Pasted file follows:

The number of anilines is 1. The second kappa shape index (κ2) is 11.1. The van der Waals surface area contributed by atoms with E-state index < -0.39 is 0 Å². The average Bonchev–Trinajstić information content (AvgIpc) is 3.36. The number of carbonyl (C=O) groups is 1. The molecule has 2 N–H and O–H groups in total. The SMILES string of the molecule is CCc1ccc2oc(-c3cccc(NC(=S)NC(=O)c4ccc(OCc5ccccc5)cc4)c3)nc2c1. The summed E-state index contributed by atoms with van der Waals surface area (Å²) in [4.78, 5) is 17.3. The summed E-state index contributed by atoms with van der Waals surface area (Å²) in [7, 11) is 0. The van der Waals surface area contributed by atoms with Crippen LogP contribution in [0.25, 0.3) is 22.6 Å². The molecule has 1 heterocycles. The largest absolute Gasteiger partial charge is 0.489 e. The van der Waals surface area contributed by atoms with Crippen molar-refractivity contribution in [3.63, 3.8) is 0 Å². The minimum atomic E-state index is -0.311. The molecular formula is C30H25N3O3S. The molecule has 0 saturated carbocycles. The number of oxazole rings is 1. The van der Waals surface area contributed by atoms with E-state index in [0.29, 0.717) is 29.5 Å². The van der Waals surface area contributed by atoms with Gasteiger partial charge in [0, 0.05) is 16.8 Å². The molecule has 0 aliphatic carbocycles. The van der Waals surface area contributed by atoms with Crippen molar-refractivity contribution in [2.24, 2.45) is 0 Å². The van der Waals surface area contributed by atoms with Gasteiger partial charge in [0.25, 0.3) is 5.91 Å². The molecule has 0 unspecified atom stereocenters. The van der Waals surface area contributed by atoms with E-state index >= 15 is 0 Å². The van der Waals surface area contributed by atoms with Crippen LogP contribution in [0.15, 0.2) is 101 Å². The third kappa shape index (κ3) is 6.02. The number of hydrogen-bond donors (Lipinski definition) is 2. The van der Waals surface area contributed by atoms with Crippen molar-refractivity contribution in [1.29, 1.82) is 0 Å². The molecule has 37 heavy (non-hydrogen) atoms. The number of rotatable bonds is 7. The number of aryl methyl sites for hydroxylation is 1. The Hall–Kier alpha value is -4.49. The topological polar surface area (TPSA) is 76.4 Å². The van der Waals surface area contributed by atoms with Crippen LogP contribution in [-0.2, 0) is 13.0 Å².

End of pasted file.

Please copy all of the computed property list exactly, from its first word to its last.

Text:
The number of anilines is 1. The second kappa shape index (κ2) is 11.1. The van der Waals surface area contributed by atoms with E-state index < -0.39 is 0 Å². The average Bonchev–Trinajstić information content (AvgIpc) is 3.36. The number of carbonyl (C=O) groups is 1. The molecule has 2 N–H and O–H groups in total. The SMILES string of the molecule is CCc1ccc2oc(-c3cccc(NC(=S)NC(=O)c4ccc(OCc5ccccc5)cc4)c3)nc2c1. The summed E-state index contributed by atoms with van der Waals surface area (Å²) in [4.78, 5) is 17.3. The summed E-state index contributed by atoms with van der Waals surface area (Å²) in [7, 11) is 0. The van der Waals surface area contributed by atoms with Crippen LogP contribution in [0.25, 0.3) is 22.6 Å². The molecule has 1 heterocycles. The largest absolute Gasteiger partial charge is 0.489 e. The van der Waals surface area contributed by atoms with Crippen molar-refractivity contribution in [3.63, 3.8) is 0 Å². The minimum atomic E-state index is -0.311. The molecular formula is C30H25N3O3S. The molecule has 0 saturated carbocycles. The number of oxazole rings is 1. The van der Waals surface area contributed by atoms with E-state index in [0.29, 0.717) is 29.5 Å². The van der Waals surface area contributed by atoms with Gasteiger partial charge in [0, 0.05) is 16.8 Å². The molecule has 0 aliphatic carbocycles. The van der Waals surface area contributed by atoms with Crippen molar-refractivity contribution in [2.24, 2.45) is 0 Å². The van der Waals surface area contributed by atoms with Gasteiger partial charge in [0.25, 0.3) is 5.91 Å². The molecule has 0 unspecified atom stereocenters. The van der Waals surface area contributed by atoms with E-state index >= 15 is 0 Å². The van der Waals surface area contributed by atoms with Crippen LogP contribution in [0.15, 0.2) is 101 Å². The third kappa shape index (κ3) is 6.02. The number of hydrogen-bond donors (Lipinski definition) is 2. The van der Waals surface area contributed by atoms with Crippen molar-refractivity contribution in [1.29, 1.82) is 0 Å². The molecule has 37 heavy (non-hydrogen) atoms. The number of rotatable bonds is 7. The number of aryl methyl sites for hydroxylation is 1. The Hall–Kier alpha value is -4.49. The topological polar surface area (TPSA) is 76.4 Å². The van der Waals surface area contributed by atoms with Crippen LogP contribution in [-0.2, 0) is 13.0 Å².